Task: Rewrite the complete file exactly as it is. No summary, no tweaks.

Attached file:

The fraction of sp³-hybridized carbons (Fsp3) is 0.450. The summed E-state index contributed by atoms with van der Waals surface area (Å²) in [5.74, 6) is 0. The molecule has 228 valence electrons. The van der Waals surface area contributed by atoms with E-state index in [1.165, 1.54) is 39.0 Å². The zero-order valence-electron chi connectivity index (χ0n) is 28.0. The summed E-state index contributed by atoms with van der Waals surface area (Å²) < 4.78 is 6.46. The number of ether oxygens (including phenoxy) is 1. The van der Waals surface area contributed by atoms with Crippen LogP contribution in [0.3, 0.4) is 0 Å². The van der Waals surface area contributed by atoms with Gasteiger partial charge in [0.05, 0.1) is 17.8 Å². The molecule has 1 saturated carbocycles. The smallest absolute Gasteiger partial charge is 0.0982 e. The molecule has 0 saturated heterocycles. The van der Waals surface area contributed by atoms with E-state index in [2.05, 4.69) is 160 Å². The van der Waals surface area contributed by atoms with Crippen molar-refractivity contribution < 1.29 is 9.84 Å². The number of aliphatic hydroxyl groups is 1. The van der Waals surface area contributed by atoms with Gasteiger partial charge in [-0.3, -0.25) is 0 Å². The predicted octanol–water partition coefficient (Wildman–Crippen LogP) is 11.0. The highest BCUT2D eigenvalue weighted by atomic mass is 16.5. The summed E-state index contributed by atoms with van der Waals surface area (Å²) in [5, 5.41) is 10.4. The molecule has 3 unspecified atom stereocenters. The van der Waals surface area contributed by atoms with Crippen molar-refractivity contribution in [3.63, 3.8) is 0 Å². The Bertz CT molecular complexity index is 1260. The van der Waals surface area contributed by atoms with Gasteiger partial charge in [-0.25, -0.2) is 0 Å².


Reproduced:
The fraction of sp³-hybridized carbons (Fsp3) is 0.450. The summed E-state index contributed by atoms with van der Waals surface area (Å²) in [5.74, 6) is 0. The molecule has 228 valence electrons. The van der Waals surface area contributed by atoms with E-state index in [1.165, 1.54) is 39.0 Å². The zero-order valence-electron chi connectivity index (χ0n) is 28.0. The summed E-state index contributed by atoms with van der Waals surface area (Å²) < 4.78 is 6.46. The number of ether oxygens (including phenoxy) is 1. The van der Waals surface area contributed by atoms with Crippen LogP contribution in [0.3, 0.4) is 0 Å². The van der Waals surface area contributed by atoms with Gasteiger partial charge in [0.05, 0.1) is 17.8 Å². The molecule has 1 saturated carbocycles. The smallest absolute Gasteiger partial charge is 0.0982 e. The molecule has 0 saturated heterocycles. The van der Waals surface area contributed by atoms with E-state index in [2.05, 4.69) is 160 Å². The van der Waals surface area contributed by atoms with Crippen molar-refractivity contribution < 1.29 is 9.84 Å². The number of aliphatic hydroxyl groups is 1. The van der Waals surface area contributed by atoms with Gasteiger partial charge in [-0.3, -0.25) is 0 Å². The predicted octanol–water partition coefficient (Wildman–Crippen LogP) is 11.0. The highest BCUT2D eigenvalue weighted by atomic mass is 16.5. The summed E-state index contributed by atoms with van der Waals surface area (Å²) in [5, 5.41) is 10.4. The molecule has 3 unspecified atom stereocenters. The van der Waals surface area contributed by atoms with Crippen molar-refractivity contribution in [3.63, 3.8) is 0 Å². The Bertz CT molecular complexity index is 1260. The van der Waals surface area contributed by atoms with Gasteiger partial charge in [-0.25, -0.2) is 0 Å².